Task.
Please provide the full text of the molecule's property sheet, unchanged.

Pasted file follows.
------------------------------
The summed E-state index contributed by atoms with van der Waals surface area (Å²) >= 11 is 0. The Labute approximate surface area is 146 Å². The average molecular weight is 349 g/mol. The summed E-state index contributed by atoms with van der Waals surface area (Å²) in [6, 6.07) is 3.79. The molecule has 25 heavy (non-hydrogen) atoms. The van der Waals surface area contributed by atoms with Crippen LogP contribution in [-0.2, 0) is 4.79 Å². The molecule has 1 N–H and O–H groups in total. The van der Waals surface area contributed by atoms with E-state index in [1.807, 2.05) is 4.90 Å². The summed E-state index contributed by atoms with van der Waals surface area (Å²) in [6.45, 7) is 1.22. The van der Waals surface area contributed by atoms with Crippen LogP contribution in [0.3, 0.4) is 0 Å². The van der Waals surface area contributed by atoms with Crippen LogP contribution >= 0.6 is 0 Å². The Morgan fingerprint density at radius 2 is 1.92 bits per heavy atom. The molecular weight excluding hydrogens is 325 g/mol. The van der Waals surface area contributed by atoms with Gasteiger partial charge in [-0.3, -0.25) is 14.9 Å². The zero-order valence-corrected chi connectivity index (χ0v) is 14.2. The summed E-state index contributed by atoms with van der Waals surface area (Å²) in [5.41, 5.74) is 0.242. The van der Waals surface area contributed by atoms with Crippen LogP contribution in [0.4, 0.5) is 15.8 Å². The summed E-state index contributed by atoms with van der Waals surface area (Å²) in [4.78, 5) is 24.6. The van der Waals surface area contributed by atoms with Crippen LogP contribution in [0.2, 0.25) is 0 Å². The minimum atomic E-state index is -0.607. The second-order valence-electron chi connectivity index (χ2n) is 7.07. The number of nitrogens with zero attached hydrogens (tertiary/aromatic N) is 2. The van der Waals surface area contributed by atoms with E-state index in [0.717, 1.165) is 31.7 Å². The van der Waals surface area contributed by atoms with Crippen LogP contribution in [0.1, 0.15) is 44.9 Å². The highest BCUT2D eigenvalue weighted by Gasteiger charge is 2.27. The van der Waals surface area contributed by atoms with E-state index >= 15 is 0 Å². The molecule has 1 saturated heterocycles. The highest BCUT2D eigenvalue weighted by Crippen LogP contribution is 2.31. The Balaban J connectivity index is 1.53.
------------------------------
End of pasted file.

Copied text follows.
The summed E-state index contributed by atoms with van der Waals surface area (Å²) >= 11 is 0. The Labute approximate surface area is 146 Å². The average molecular weight is 349 g/mol. The summed E-state index contributed by atoms with van der Waals surface area (Å²) in [6, 6.07) is 3.79. The molecule has 25 heavy (non-hydrogen) atoms. The van der Waals surface area contributed by atoms with Crippen LogP contribution in [-0.2, 0) is 4.79 Å². The molecule has 1 N–H and O–H groups in total. The van der Waals surface area contributed by atoms with E-state index in [1.807, 2.05) is 4.90 Å². The summed E-state index contributed by atoms with van der Waals surface area (Å²) in [6.45, 7) is 1.22. The van der Waals surface area contributed by atoms with Crippen LogP contribution in [0.3, 0.4) is 0 Å². The van der Waals surface area contributed by atoms with Crippen LogP contribution >= 0.6 is 0 Å². The Morgan fingerprint density at radius 2 is 1.92 bits per heavy atom. The molecular weight excluding hydrogens is 325 g/mol. The van der Waals surface area contributed by atoms with Gasteiger partial charge in [-0.3, -0.25) is 14.9 Å². The zero-order valence-corrected chi connectivity index (χ0v) is 14.2. The summed E-state index contributed by atoms with van der Waals surface area (Å²) in [5.41, 5.74) is 0.242. The van der Waals surface area contributed by atoms with Crippen LogP contribution in [0.4, 0.5) is 15.8 Å². The summed E-state index contributed by atoms with van der Waals surface area (Å²) in [4.78, 5) is 24.6. The van der Waals surface area contributed by atoms with Crippen LogP contribution in [0.2, 0.25) is 0 Å². The minimum atomic E-state index is -0.607. The second-order valence-electron chi connectivity index (χ2n) is 7.07. The number of nitrogens with zero attached hydrogens (tertiary/aromatic N) is 2. The van der Waals surface area contributed by atoms with E-state index in [0.717, 1.165) is 31.7 Å². The van der Waals surface area contributed by atoms with Crippen LogP contribution in [0.1, 0.15) is 44.9 Å². The highest BCUT2D eigenvalue weighted by Gasteiger charge is 2.27. The van der Waals surface area contributed by atoms with E-state index >= 15 is 0 Å². The molecule has 1 saturated heterocycles. The highest BCUT2D eigenvalue weighted by Crippen LogP contribution is 2.31. The Balaban J connectivity index is 1.53.